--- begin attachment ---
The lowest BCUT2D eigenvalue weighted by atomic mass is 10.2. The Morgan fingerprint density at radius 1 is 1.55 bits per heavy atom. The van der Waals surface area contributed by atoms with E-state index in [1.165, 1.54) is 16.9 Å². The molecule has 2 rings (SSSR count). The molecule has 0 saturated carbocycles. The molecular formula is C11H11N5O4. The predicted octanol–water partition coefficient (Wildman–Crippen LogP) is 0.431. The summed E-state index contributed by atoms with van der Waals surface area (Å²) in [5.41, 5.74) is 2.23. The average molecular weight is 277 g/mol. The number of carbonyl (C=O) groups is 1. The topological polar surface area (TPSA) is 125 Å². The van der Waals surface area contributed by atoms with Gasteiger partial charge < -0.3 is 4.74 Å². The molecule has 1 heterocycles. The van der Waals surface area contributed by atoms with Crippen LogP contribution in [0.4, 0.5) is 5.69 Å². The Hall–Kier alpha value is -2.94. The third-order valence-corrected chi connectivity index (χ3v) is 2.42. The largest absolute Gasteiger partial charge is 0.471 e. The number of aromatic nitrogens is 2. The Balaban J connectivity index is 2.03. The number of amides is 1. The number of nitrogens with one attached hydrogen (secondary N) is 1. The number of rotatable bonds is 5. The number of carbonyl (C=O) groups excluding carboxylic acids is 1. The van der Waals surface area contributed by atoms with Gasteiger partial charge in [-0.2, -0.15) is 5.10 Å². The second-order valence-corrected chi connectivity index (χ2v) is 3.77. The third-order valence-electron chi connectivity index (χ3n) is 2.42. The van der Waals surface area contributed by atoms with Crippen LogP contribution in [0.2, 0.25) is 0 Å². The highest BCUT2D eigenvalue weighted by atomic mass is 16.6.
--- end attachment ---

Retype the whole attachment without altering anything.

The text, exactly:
The lowest BCUT2D eigenvalue weighted by atomic mass is 10.2. The Morgan fingerprint density at radius 1 is 1.55 bits per heavy atom. The van der Waals surface area contributed by atoms with E-state index in [1.165, 1.54) is 16.9 Å². The molecule has 2 rings (SSSR count). The molecule has 0 saturated carbocycles. The molecular formula is C11H11N5O4. The predicted octanol–water partition coefficient (Wildman–Crippen LogP) is 0.431. The summed E-state index contributed by atoms with van der Waals surface area (Å²) in [5.41, 5.74) is 2.23. The average molecular weight is 277 g/mol. The number of carbonyl (C=O) groups is 1. The topological polar surface area (TPSA) is 125 Å². The van der Waals surface area contributed by atoms with Gasteiger partial charge < -0.3 is 4.74 Å². The molecule has 1 heterocycles. The van der Waals surface area contributed by atoms with Crippen LogP contribution in [0.4, 0.5) is 5.69 Å². The Hall–Kier alpha value is -2.94. The third-order valence-corrected chi connectivity index (χ3v) is 2.42. The largest absolute Gasteiger partial charge is 0.471 e. The number of aromatic nitrogens is 2. The Balaban J connectivity index is 2.03. The number of amides is 1. The number of nitrogens with one attached hydrogen (secondary N) is 1. The number of rotatable bonds is 5. The number of carbonyl (C=O) groups excluding carboxylic acids is 1. The van der Waals surface area contributed by atoms with Gasteiger partial charge in [-0.2, -0.15) is 5.10 Å². The second-order valence-corrected chi connectivity index (χ2v) is 3.77. The third-order valence-electron chi connectivity index (χ3n) is 2.42. The van der Waals surface area contributed by atoms with Crippen LogP contribution in [0.2, 0.25) is 0 Å². The highest BCUT2D eigenvalue weighted by atomic mass is 16.6.